New Study Shows Probiotics Could Help Colicky Infants
A new study conducted by researchers in Turin, Italy has discovered that probiotics may help alleviate frequent crying in infants.
The new study, which is published in the current edition of Pediatrics, found that colicky babies treated with the probiotic Lactobacillus reuteri were more likely to stop crying sooner.
For the study, researchers tested 46 babies suffering from colic, giving 25 the probiotic and 21 a placebo. They found that those babies who had received Lactobacillus reuteri
According to a report on WebMD, colic is believed to be connected with an inability in infants to balance bacteria such as E. coli in the intestinal tract. Stool samples for those babies given the probiotic also showed a significant decrease in E. coli. experienced a decrease in crying from an average of 370 minutes each day to just 35 minutes.
Fish Oil May Fend Off Breast Cancer
Nathan Seppa reports that a large survey of post menopausal women has found that fish oil may guard against breast cancer. Though the study wasn't designed to show a cause-and-effect relationship, an upcoming trial of fish oil consumption may clarify the issue.
Meanwhile, 14 other over-the-counter dietary supplements showed no apparent Biomarkers & Prevention. While other studies have found that fish oil supplements or a diet high in fish shows promise against cardiovascular ailments, the new study is the first to suggest a link between fish oil and a lower risk of breast cancer, says study coauthor Emily White, an epidemiologist at the University of WashingtonFred Hutchinson Cancer Research Centerin Seattle.
White and her colleagues used data from a massive survey of women in western Washington who filled out questionnaires between 2000 and 2002 regarding diet, supplement intake, exercise habits and overall health and lifestyle. The analysis included more than 35,000 postmenopausal women who didn't have breast cancer at the study outset. By the end of 2007, 880 of the women had developed breast cancer.
Women who reported taking fish oil at the start of the study were roughly half as likely as nonusers to develop ductal carcinoma of the breast, the most common form of breast cancer. Fish oil didn't affect the risk of lobular breast cancer. "It seems to me that this is not a fluke or a false-positive finding", says epidemiologist Timothy Rebbeck of the University of Pennsylvania in Philadelphia. and the
Exercise for half an hour a day;
Eat a diet rich in fruits, vegetables, and whole grains (and low in fat and refined sugar);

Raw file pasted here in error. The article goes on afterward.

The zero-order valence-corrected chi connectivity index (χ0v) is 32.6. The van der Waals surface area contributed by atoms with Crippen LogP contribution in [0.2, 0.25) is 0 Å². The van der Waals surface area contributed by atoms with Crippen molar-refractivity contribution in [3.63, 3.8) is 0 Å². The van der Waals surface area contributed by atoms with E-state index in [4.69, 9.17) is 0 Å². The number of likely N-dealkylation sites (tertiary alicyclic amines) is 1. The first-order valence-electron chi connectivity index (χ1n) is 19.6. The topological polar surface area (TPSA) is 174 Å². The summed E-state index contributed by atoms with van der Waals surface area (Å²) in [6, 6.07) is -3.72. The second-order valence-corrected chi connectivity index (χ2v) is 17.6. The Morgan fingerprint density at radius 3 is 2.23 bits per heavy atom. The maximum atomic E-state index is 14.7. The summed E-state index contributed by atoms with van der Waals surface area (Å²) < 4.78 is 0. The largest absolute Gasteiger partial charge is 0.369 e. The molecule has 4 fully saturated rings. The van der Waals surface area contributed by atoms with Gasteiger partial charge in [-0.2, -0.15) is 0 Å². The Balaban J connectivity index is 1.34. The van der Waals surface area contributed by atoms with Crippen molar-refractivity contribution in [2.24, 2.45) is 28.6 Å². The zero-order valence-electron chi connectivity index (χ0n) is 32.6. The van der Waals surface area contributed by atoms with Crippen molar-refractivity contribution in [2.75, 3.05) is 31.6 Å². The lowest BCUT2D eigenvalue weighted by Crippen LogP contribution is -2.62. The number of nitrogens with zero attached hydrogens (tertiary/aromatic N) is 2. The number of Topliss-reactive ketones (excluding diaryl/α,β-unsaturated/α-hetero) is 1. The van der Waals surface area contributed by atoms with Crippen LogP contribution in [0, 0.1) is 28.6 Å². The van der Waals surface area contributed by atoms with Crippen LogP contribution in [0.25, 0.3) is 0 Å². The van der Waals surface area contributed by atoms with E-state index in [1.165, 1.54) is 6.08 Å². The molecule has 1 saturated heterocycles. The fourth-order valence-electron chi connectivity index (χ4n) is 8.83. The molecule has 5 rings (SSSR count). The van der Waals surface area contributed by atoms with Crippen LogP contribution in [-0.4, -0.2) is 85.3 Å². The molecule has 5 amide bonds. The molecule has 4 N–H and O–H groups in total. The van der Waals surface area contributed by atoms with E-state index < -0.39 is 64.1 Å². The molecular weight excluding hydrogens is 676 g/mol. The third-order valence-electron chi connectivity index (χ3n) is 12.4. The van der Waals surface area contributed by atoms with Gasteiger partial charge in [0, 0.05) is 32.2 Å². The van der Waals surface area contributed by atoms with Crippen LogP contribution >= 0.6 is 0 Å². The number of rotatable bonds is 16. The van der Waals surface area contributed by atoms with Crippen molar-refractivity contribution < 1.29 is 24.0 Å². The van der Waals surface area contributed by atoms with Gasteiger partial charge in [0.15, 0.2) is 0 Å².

Spend an hour a day taking part in stress-reducing activities, such as yoga or meditation.
According to a group of scientists led by Dean Ornish, M.D., of the Preventive Medicine Research Institute in Sausalito, CA, found that in a pilot study of men with low-risk prostate cancer who'd been following such a healthy lifestyle for three months, these simple steps could be the key to slowing down aging in all your body's cells.
As expected, the men lost weight, lowered their blood pressure, and increased the activity of disease-preventing genes. But something else happened that was even more exciting: The healthy lifestyle spurred a 29 percent boost in the activity of an age-defying enzyme (called telomerase) that usually declines with advancing years or disease. Nothing else, no drug, has ever put the brakes on this enzyme, which is an indicator of cellular aging.
The potential life-extending benefits aren't just for men or people fighting cancer, the researchers stress. "Your body's cells are aging, but there are lifestyle changes you can make to slow down the process", says coauthor Jue Lin, Ph.D., a molecular biologist at the University of California, San Francisco.
Did You Know???
Infertile men are two-and-a-half times more likely to develop an aggressive form of prostate cancer
Men who are infertile should discuss prostate cancer risk with their doctors to determine if they should start being screened for the cancer at an earlier age.
Research led by Thomas J. Walsh, M.D., Assistant Professor, Department of Urology, University of Washington School of Medicine, Seattle, of a study of 22,562, published in Cancer.
Mineral Water may help lower blood pressure
Recent finding: After drinking one liter of mineral water per day for one month, people between the ages of 45 and 64 with borderline hypertension (high blood pressure) experienced a significant decrease in blood pressure.
Theory: Most mineral waters contain significant amounts of magnesium and calcium, both of which help to reduce blood pressure.
Finding based on a study of 70 people by researchers at Gothenburg University, Gothenburg, Sweden, published in BMC Public Health.
Junk Food can be as addictive as cocaine?
Recent finding: Rats given unlimited access to healthy foods and high-calorie snacks quickly developed a preference for the snacks and became obese.
The obese rats also had decreased levels of a dopamine receptor that provides a feeling of reward, similar to that reported in humans addicted to nicotine, cocaine, and other drugs.
Research led by Paul Kenny, Ph.D., Associate Professor, Department of Molecular Therapeutics, The Scripps Research Institute, Jupiter, Florida, of an animal food behavior study published in Nature Neuroscience.